First, some of the key factors for achieving the SDGs are also among the hardest to address, as all Goals are cross-cutting and do not neatly fit into the mandates of individual Ministries and State Committees. For example, while income poverty in Tajikistan has reduced significantly, eradicating poverty in all its forms would require investments in non-monetary aspects of poverty related to improving access and quality of universal health coverage, nutrition, education and other public services. This will not only contribute to increasing the human capacity of the country to become more productive but also globally more competitive. Climate change, if unchecked, has the potential to severely undermine the gains made in food and energy security due to increasing disaster risks and environmental degradation. Very positive progress has been made on maternal and child heath under MDGs as well as improving overall child development since the Government ratified the UN Convention on the Rights of Children, but the work is unfinished. Investing in Early Childhood Development to each all children within 1,000 days of their birth and in youth empowerment is critical for ensuring a sustainable bright future for the country. And all this can be achieved only if actions are firmly underpinned by the Rule of Law which guarantees the rights of citizens and their protection from any form of discrimination.
These and many other complex inter-related issues require rethinking the way the Government is institutionally set up and capacitated to deliver. As well as, how the entire society through CSO, private sector and academia is mobilized for achieving the SDGs. Modernizing institutions and governance systems with new skills in line with Tajikistan’s ambition to be a regional and global player; creating enabling environment for CSO participation and partnership with private sector will be essential in scaling up solutions.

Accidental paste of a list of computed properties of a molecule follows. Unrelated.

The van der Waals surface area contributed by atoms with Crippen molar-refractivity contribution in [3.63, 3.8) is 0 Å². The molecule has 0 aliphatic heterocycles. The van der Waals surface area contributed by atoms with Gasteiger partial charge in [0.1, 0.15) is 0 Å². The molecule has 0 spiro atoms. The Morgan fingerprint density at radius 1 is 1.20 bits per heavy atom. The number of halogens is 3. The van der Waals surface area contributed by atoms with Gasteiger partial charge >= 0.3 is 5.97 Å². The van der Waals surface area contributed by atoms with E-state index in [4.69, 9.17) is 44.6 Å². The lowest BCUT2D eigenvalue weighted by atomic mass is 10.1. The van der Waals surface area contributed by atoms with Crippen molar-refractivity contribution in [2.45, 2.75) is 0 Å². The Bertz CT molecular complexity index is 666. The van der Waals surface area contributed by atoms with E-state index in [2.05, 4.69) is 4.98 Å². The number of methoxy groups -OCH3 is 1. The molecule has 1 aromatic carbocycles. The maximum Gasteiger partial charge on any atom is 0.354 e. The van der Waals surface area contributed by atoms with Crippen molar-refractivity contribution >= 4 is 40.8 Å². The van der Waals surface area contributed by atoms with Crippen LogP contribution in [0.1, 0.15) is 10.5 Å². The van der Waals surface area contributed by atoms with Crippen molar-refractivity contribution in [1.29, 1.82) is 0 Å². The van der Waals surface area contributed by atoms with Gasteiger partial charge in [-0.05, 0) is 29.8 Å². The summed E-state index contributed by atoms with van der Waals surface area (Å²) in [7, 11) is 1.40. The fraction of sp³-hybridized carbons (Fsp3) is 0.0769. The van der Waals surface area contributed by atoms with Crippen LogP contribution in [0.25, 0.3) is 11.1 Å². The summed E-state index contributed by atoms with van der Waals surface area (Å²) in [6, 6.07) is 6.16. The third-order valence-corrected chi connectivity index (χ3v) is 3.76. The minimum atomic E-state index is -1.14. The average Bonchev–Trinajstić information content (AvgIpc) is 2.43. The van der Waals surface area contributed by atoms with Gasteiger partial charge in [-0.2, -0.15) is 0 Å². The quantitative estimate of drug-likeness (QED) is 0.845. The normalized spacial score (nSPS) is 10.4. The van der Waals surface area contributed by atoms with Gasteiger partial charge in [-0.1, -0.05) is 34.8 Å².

Many countries have established national coordination mechanism such as national SDG platform to promote “whole of Government” and “whole of society” approach for on-going policy dialogue, 4 creating integrated solutions for cross-cutting problems and aligning national budget and support of development partners.
Second, “leaving no one behind” means reaching people where they live. Localization of SDGs is therefore a fundamental means to reaching every mohalla in the cities, towns and remotest villages in the country. This would not only require empowering local governments with decision making and fiscal authority but also enabling citizens to participate in joint planning, implementation and monitoring of NDS/SDG results.
Third, SDGs is a bold and ambitious commitment which will require creative ways to mobilize resources domestically and by tapping into new sources of international financing. A recent report commissioned by UN, estimates that nearly 118 billion US dollars will be required to implement the NDS and the SDGs by 2030. This will require stronger public finance management, a plan to invest the anticipated hydro- energy revenue from Rogun in social spending; use of large sums of remittances for development by building people’s confidence in banking system and giving incentives to people to invest remittance in small businesses rather than using it only for consumption; it will also require reforms for incentive-based and rule-of-law led private sector development, which can also contribute in diversifying economy and in creating job, especially for youth.
Fourth, one of the key means for targeted and effective NDS/SDG implementation is reliable and timely data and evidence based decisions on budgeting and policy reforms. Currently, there are many standalone data systems that are not dis-agreegated by location and gender or are not linked. Streamlining the data and monitoring ecosystem, backed by well capacitated institutional framework, will go a long way in reporting on NDS/SDGs results and in making timely course corrections.
Excellency, the UN in Tajikistan is fully committed to making every effort in assisting the Government and the people of Tajikistan on its path to achieving the SDGs and ensuring well-being and prosperity of all.